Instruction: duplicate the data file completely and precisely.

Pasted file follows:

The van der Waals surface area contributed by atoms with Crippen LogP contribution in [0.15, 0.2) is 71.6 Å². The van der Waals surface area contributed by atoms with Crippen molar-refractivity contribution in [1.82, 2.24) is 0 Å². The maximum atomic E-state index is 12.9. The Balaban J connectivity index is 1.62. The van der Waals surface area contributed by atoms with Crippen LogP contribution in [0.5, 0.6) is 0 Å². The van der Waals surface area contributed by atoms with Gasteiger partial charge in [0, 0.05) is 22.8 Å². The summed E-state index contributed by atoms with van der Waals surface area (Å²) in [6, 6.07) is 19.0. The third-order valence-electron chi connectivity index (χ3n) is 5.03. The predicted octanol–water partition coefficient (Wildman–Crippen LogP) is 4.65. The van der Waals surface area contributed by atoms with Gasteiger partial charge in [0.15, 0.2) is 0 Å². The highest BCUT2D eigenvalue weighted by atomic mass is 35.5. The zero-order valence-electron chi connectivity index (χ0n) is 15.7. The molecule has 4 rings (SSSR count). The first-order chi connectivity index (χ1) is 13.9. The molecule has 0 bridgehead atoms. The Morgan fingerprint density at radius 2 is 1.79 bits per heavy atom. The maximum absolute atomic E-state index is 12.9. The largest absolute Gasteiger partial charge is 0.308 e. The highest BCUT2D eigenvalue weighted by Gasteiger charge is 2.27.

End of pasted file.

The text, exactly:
The van der Waals surface area contributed by atoms with Crippen LogP contribution in [0.15, 0.2) is 71.6 Å². The van der Waals surface area contributed by atoms with Crippen molar-refractivity contribution in [1.82, 2.24) is 0 Å². The maximum atomic E-state index is 12.9. The Balaban J connectivity index is 1.62. The van der Waals surface area contributed by atoms with Crippen LogP contribution in [0.5, 0.6) is 0 Å². The van der Waals surface area contributed by atoms with Gasteiger partial charge in [0, 0.05) is 22.8 Å². The summed E-state index contributed by atoms with van der Waals surface area (Å²) in [6, 6.07) is 19.0. The third-order valence-electron chi connectivity index (χ3n) is 5.03. The predicted octanol–water partition coefficient (Wildman–Crippen LogP) is 4.65. The van der Waals surface area contributed by atoms with Gasteiger partial charge in [0.15, 0.2) is 0 Å². The highest BCUT2D eigenvalue weighted by atomic mass is 35.5. The zero-order valence-electron chi connectivity index (χ0n) is 15.7. The molecule has 4 rings (SSSR count). The first-order chi connectivity index (χ1) is 13.9. The molecule has 0 bridgehead atoms. The Morgan fingerprint density at radius 2 is 1.79 bits per heavy atom. The maximum absolute atomic E-state index is 12.9. The largest absolute Gasteiger partial charge is 0.308 e. The highest BCUT2D eigenvalue weighted by Gasteiger charge is 2.27.